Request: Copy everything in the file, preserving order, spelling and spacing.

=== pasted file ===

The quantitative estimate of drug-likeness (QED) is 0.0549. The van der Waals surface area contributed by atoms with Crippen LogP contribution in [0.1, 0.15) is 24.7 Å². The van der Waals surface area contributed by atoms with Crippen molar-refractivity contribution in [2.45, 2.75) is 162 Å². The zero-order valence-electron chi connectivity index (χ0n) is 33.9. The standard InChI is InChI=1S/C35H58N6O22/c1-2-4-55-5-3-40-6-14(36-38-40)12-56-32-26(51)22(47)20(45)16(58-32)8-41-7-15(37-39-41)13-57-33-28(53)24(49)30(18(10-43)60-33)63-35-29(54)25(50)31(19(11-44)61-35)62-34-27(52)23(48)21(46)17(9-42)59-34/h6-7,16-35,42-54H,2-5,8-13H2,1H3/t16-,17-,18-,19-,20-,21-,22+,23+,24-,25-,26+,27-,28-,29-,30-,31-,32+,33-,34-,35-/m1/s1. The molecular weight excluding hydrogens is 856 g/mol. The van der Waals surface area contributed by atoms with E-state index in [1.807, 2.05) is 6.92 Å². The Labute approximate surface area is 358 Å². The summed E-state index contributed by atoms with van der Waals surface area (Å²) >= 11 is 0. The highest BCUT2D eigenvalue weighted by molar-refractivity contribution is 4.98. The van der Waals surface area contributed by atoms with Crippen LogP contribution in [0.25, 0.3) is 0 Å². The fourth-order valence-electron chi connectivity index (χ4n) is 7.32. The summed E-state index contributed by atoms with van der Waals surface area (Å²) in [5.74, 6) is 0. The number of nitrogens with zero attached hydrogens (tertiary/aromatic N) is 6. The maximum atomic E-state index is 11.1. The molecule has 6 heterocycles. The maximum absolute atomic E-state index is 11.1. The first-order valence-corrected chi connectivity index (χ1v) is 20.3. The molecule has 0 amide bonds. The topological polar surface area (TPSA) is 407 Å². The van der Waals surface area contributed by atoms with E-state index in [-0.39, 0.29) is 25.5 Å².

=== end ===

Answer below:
The quantitative estimate of drug-likeness (QED) is 0.0549. The van der Waals surface area contributed by atoms with Crippen LogP contribution in [0.1, 0.15) is 24.7 Å². The van der Waals surface area contributed by atoms with Crippen molar-refractivity contribution in [2.45, 2.75) is 162 Å². The zero-order valence-electron chi connectivity index (χ0n) is 33.9. The standard InChI is InChI=1S/C35H58N6O22/c1-2-4-55-5-3-40-6-14(36-38-40)12-56-32-26(51)22(47)20(45)16(58-32)8-41-7-15(37-39-41)13-57-33-28(53)24(49)30(18(10-43)60-33)63-35-29(54)25(50)31(19(11-44)61-35)62-34-27(52)23(48)21(46)17(9-42)59-34/h6-7,16-35,42-54H,2-5,8-13H2,1H3/t16-,17-,18-,19-,20-,21-,22+,23+,24-,25-,26+,27-,28-,29-,30-,31-,32+,33-,34-,35-/m1/s1. The molecular weight excluding hydrogens is 856 g/mol. The van der Waals surface area contributed by atoms with E-state index in [1.807, 2.05) is 6.92 Å². The Labute approximate surface area is 358 Å². The summed E-state index contributed by atoms with van der Waals surface area (Å²) >= 11 is 0. The highest BCUT2D eigenvalue weighted by molar-refractivity contribution is 4.98. The van der Waals surface area contributed by atoms with Crippen LogP contribution in [0.25, 0.3) is 0 Å². The fourth-order valence-electron chi connectivity index (χ4n) is 7.32. The summed E-state index contributed by atoms with van der Waals surface area (Å²) in [5.74, 6) is 0. The number of nitrogens with zero attached hydrogens (tertiary/aromatic N) is 6. The maximum atomic E-state index is 11.1. The molecule has 6 heterocycles. The maximum absolute atomic E-state index is 11.1. The first-order valence-corrected chi connectivity index (χ1v) is 20.3. The molecule has 0 amide bonds. The topological polar surface area (TPSA) is 407 Å². The van der Waals surface area contributed by atoms with E-state index in [-0.39, 0.29) is 25.5 Å².